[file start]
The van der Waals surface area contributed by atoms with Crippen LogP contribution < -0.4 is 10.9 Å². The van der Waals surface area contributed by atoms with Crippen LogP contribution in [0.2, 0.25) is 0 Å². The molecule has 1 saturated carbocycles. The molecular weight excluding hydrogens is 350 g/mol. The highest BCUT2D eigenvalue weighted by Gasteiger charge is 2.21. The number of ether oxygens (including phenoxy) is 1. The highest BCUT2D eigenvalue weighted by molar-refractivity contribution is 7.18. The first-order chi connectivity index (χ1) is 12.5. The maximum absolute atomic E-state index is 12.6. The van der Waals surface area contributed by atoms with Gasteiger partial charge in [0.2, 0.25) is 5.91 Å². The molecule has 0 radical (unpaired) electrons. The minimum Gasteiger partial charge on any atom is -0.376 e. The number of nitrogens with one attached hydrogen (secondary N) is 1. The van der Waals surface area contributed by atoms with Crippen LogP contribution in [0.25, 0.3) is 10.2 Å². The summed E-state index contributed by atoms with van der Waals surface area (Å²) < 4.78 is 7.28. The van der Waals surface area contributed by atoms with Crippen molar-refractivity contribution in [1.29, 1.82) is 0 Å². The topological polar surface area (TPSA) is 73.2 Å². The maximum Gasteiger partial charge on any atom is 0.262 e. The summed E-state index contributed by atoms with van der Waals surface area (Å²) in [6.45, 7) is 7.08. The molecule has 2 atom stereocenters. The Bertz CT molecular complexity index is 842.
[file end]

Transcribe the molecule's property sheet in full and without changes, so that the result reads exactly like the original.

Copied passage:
The van der Waals surface area contributed by atoms with Crippen LogP contribution < -0.4 is 10.9 Å². The van der Waals surface area contributed by atoms with Crippen LogP contribution in [0.2, 0.25) is 0 Å². The molecule has 1 saturated carbocycles. The molecular weight excluding hydrogens is 350 g/mol. The highest BCUT2D eigenvalue weighted by Gasteiger charge is 2.21. The number of ether oxygens (including phenoxy) is 1. The highest BCUT2D eigenvalue weighted by molar-refractivity contribution is 7.18. The first-order chi connectivity index (χ1) is 12.5. The maximum absolute atomic E-state index is 12.6. The van der Waals surface area contributed by atoms with Gasteiger partial charge in [0.2, 0.25) is 5.91 Å². The molecule has 0 radical (unpaired) electrons. The minimum Gasteiger partial charge on any atom is -0.376 e. The number of nitrogens with one attached hydrogen (secondary N) is 1. The van der Waals surface area contributed by atoms with Crippen LogP contribution in [0.25, 0.3) is 10.2 Å². The summed E-state index contributed by atoms with van der Waals surface area (Å²) < 4.78 is 7.28. The van der Waals surface area contributed by atoms with Crippen molar-refractivity contribution in [1.29, 1.82) is 0 Å². The topological polar surface area (TPSA) is 73.2 Å². The maximum Gasteiger partial charge on any atom is 0.262 e. The summed E-state index contributed by atoms with van der Waals surface area (Å²) in [6.45, 7) is 7.08. The molecule has 2 atom stereocenters. The Bertz CT molecular complexity index is 842.